Mindful Eating and Nutrition

Man holding a bag of groceries at a greenmarket

Nutrition can have a major impact on our bodies, brains and overall well-being. Eating well is important, especially when it comes to getting enough fruits and vegetables in your diet. Discover ways to prioritize mindful eating this month and build some healthy habits.

Mindful Eating

Mindfulness is the concept of being fully aware of what’s happening in and around you in the present moment. Bringing mindfulness to the table means a kinder, gentler approach to eating.

The focus isn’t necessarily on changing the food we eat (though it can be) but on changing our thinking around food. Mindful eating applies that concept to eating, and looks at why, when, where, what and how you eat, and your feelings as you do. Mindful eating can help you eat more slowly and control your cravings.

Here are some potential benefits of eating mindfully:

  • Your brain has time to realize you’ve eaten enough, which can take about 20 minutes.
  • You may eat less food and fewer calories.
  • You can choose more mindfully to snack on healthier foods.
  • You can enjoy the experience of your meal, and savor every bite.
  • Think about if you are eating due to hunger or emotions. 
  • Appreciate the time, energy, and resources that went into your meal. 
  • Eat Slowly. Chew multiple times and put down your utensil between bites. 
  • Take Time to enjoy the flavors of your food. 
  • End your meal when you feel satisfied, not stuffed. This may not always look like a perfectly clean plate. 

The Employee Assistance Program has many different offerings that help contribute to a healthy lifestyle.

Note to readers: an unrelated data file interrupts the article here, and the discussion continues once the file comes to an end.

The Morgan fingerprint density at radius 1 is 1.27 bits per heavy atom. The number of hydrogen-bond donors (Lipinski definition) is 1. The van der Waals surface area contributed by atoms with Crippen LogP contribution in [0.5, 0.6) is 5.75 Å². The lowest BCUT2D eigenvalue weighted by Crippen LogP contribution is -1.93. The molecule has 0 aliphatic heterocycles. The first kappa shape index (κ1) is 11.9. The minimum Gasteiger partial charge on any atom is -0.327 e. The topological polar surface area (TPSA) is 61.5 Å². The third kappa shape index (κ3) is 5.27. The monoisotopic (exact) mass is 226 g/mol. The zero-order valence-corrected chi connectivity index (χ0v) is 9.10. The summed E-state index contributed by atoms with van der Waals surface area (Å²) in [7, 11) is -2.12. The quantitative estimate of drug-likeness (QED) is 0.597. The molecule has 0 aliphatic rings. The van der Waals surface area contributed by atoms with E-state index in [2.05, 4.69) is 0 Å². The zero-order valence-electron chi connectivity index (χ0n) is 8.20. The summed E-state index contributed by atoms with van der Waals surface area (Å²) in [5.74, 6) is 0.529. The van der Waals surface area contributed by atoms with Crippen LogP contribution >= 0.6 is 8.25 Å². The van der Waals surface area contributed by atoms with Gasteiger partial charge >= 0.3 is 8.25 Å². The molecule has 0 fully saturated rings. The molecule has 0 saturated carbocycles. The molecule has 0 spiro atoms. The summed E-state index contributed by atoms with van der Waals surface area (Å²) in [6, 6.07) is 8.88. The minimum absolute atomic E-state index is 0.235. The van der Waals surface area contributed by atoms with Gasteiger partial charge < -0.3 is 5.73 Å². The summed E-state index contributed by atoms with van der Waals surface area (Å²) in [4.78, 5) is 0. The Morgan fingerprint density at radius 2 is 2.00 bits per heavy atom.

Try a mindful eating guided exercise by TELUS Health, formerly LifeWorks.

And here is a new recipe with this season’s fresh produce: Spring Salad (Source: Love and Lemons)

Looking for a convenient place to pick up some fresh produce, local dairy products, meat and more?

Visit the Columbia University Greenmarket on the Morningside campus (Broadway between 114th and 116th streets), open year round from 8 a.m. to 4 p.m. on Thursdays and Sundays.

From June to November, there is also a greenmarket at Columbia University Irving Medical Center (168th Street and Fort Washington Ave.) from 8 a.m. to 4 p.m. on Tuesdays.

Resources to Support You

Eating a healthy diet rich in fruits, vegetables, whole grains, lean and plant-based proteins, and healthy fats not only promotes overall good health and weight control but also provides you with essential nutrients that can keep you energized throughout the day.

See how the Office of Work/Life can help support you. 

Wellness Coaching is a healthy lifestyle program available to Columbia University medical plan participants and dependents at no additional cost. Work with a wellness coach telephonically with additional web-based support to help you eat better, move more, and lose weight.  

To learn more or to enroll, call United Healthcare at 800-232-9357 or visit this website.

Columbia University employees and dependents covered under the university’s medical plan may be eligible for coverage for nutrition counseling with a registered dietitian.

For more information or to learn if you are eligible, call United Healthcare at 800-232-9357.

The A1C test is a simple blood test that measures your average blood sugar levels from the past three months. It is used to test and diagnose pre-diabetes and diabetes.

Remember to schedule time with your doctor for your yearly check up to test your blood sugar levels, cholesterol and blood pressure too. Your mind and body are all affected by what you eat, thus check in on your levels to stay in tune with yourself.